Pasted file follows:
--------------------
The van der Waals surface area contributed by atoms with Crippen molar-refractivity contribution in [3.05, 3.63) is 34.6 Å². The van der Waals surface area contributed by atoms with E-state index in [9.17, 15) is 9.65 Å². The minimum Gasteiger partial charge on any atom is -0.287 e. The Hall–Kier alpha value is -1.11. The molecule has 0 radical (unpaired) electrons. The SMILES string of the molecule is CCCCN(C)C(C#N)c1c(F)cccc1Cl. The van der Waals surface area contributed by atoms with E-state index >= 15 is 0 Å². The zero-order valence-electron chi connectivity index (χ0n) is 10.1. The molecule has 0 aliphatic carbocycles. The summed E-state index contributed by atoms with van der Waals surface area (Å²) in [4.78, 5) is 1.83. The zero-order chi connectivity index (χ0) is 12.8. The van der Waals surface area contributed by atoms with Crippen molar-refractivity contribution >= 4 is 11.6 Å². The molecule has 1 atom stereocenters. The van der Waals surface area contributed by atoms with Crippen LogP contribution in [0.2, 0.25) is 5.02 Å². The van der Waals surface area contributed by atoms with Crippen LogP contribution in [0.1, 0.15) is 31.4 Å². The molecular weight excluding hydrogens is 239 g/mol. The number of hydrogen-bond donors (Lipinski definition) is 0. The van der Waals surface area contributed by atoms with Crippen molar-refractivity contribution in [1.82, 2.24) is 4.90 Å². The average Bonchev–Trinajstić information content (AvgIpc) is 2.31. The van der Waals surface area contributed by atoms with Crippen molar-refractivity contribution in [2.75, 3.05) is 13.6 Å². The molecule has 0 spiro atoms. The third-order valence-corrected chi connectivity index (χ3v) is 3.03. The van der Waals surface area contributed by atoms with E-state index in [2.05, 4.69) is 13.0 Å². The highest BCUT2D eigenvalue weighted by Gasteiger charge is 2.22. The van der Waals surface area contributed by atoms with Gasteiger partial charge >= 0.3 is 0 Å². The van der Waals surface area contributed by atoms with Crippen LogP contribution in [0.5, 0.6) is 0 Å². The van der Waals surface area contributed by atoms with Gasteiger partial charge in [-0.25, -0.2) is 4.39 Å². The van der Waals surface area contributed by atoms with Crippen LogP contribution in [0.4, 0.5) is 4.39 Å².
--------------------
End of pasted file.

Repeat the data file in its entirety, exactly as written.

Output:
The van der Waals surface area contributed by atoms with Crippen molar-refractivity contribution in [3.05, 3.63) is 34.6 Å². The van der Waals surface area contributed by atoms with E-state index in [9.17, 15) is 9.65 Å². The minimum Gasteiger partial charge on any atom is -0.287 e. The Hall–Kier alpha value is -1.11. The molecule has 0 radical (unpaired) electrons. The SMILES string of the molecule is CCCCN(C)C(C#N)c1c(F)cccc1Cl. The van der Waals surface area contributed by atoms with E-state index >= 15 is 0 Å². The zero-order valence-electron chi connectivity index (χ0n) is 10.1. The molecule has 0 aliphatic carbocycles. The summed E-state index contributed by atoms with van der Waals surface area (Å²) in [4.78, 5) is 1.83. The zero-order chi connectivity index (χ0) is 12.8. The van der Waals surface area contributed by atoms with Crippen molar-refractivity contribution >= 4 is 11.6 Å². The molecule has 1 atom stereocenters. The van der Waals surface area contributed by atoms with Crippen LogP contribution in [0.2, 0.25) is 5.02 Å². The van der Waals surface area contributed by atoms with Crippen LogP contribution in [0.1, 0.15) is 31.4 Å². The molecular weight excluding hydrogens is 239 g/mol. The number of hydrogen-bond donors (Lipinski definition) is 0. The van der Waals surface area contributed by atoms with Crippen molar-refractivity contribution in [1.82, 2.24) is 4.90 Å². The average Bonchev–Trinajstić information content (AvgIpc) is 2.31. The van der Waals surface area contributed by atoms with Crippen molar-refractivity contribution in [2.75, 3.05) is 13.6 Å². The molecule has 0 spiro atoms. The third-order valence-corrected chi connectivity index (χ3v) is 3.03. The van der Waals surface area contributed by atoms with E-state index in [2.05, 4.69) is 13.0 Å². The highest BCUT2D eigenvalue weighted by Gasteiger charge is 2.22. The van der Waals surface area contributed by atoms with Gasteiger partial charge >= 0.3 is 0 Å². The van der Waals surface area contributed by atoms with Crippen LogP contribution in [0.5, 0.6) is 0 Å². The van der Waals surface area contributed by atoms with Gasteiger partial charge in [-0.25, -0.2) is 4.39 Å². The van der Waals surface area contributed by atoms with Crippen LogP contribution in [0.4, 0.5) is 4.39 Å².